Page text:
Democrats on Capitol Hill have criticized Mr. Obama’s White House for not being attuned to their political concerns. The problem-plagued rollout of the HealthCare.gov website last year was the latest example of the lawmakers’ frustration over the impact of White House actions on their election-year prospects.

House members are pushing Kevin McCarthy to bring up the Ron Paul-backed Audit the Fed bill for a vote

Twenty-two members of the House of Representatives have sent a letter urging incoming Majority Leader Kevin McCarthy (R-CA) to bring up the Federal Reserve Transparency Act (H.R. 24) for an up or down vote.

The letter was authored by Rep. Paul Broun (R-GA), who introduced the “Audit the Fed” bill in January 2013 after Ron Paul (R-TX) left Congress, and signed by members of both parties, including Reps. Justin Amash (R-MI), Thomas Massie (R-KY), Jack Kingston (R-GA), and James Sensenbrenner (R-WI).

“We believe that H.R. 24 is not only one of the most important pieces of legislation pending in this Congress, but that is is also highly likely to pass the House with a strong bipartisan vote,” the House members wrote to McCarthy. “We sincerely hope that you will give H.R. 24 the priority it deserves as you begin your tenure as the House Majority Leader.”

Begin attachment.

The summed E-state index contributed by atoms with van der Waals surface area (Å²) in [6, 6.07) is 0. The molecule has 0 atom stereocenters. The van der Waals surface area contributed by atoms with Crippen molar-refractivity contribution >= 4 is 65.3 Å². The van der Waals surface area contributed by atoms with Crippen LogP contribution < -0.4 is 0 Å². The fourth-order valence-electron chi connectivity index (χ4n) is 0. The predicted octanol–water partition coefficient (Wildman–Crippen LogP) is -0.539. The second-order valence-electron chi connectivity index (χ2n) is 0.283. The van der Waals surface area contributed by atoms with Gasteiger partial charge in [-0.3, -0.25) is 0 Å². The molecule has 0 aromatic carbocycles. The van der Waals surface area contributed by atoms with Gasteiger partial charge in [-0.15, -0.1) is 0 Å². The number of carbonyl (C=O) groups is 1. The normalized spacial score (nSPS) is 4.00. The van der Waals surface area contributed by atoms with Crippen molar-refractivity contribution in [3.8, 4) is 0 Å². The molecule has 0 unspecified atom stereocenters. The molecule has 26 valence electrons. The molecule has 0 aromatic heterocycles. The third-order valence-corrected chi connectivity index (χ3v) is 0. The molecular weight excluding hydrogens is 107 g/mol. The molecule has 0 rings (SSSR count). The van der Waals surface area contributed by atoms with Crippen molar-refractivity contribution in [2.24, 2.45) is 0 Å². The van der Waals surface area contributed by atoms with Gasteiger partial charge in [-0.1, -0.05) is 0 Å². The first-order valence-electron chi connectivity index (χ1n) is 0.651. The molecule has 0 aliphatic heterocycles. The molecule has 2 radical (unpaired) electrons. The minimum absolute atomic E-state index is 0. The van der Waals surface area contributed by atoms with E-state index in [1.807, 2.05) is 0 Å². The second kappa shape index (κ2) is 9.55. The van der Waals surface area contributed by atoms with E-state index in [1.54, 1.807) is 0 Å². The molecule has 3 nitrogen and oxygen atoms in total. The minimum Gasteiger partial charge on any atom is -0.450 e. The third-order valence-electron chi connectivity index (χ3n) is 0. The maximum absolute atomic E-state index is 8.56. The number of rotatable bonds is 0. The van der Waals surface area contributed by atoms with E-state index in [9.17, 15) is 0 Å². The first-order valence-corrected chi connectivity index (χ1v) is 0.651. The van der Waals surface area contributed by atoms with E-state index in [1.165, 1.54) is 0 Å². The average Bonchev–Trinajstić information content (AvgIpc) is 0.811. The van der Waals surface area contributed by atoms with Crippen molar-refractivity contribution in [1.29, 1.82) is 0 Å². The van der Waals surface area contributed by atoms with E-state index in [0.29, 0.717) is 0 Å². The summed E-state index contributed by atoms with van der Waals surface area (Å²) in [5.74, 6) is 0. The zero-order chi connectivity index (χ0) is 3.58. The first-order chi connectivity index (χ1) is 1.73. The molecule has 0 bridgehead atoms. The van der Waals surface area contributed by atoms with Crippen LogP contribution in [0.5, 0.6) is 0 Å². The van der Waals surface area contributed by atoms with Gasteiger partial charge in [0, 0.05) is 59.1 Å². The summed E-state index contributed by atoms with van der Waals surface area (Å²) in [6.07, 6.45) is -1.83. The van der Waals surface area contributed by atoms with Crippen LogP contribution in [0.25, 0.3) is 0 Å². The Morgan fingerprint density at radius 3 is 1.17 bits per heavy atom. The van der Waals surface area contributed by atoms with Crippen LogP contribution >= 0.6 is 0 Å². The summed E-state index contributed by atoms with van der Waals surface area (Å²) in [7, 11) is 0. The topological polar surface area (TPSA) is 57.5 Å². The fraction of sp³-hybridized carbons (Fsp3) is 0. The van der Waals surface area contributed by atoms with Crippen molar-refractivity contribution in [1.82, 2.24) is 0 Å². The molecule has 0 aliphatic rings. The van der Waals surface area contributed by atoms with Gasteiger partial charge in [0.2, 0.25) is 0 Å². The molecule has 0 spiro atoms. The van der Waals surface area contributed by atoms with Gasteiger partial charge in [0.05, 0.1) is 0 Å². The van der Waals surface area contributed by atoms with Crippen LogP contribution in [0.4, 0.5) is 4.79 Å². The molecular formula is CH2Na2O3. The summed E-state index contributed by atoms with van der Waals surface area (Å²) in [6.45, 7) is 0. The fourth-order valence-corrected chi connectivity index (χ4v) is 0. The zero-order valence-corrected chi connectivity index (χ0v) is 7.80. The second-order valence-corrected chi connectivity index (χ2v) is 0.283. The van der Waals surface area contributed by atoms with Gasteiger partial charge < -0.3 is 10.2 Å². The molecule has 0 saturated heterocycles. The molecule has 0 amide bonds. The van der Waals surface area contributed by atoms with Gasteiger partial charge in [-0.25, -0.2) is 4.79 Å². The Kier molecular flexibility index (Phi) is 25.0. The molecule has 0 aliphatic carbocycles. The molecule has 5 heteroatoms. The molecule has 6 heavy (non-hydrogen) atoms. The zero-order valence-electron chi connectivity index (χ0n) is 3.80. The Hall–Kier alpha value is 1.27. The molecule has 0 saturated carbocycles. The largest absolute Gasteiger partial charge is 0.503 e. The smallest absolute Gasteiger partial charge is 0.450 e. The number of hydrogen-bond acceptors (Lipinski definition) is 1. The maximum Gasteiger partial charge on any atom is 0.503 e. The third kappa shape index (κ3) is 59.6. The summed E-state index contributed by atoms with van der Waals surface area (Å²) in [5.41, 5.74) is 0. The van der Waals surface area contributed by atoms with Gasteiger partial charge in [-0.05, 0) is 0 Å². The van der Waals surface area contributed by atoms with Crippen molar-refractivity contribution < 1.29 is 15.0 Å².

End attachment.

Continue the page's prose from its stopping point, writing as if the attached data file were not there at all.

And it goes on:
The Federal Reserve Transparency Act, which now has 228 cosponsors, would require the central bank to open certain information to the Government Accountability Office currently excluded from audits in subsection (b) of 31 USC 714. This would include the Federal Reserve’s agreements and transactions with foreign central banks and discussions between the Treasury Department.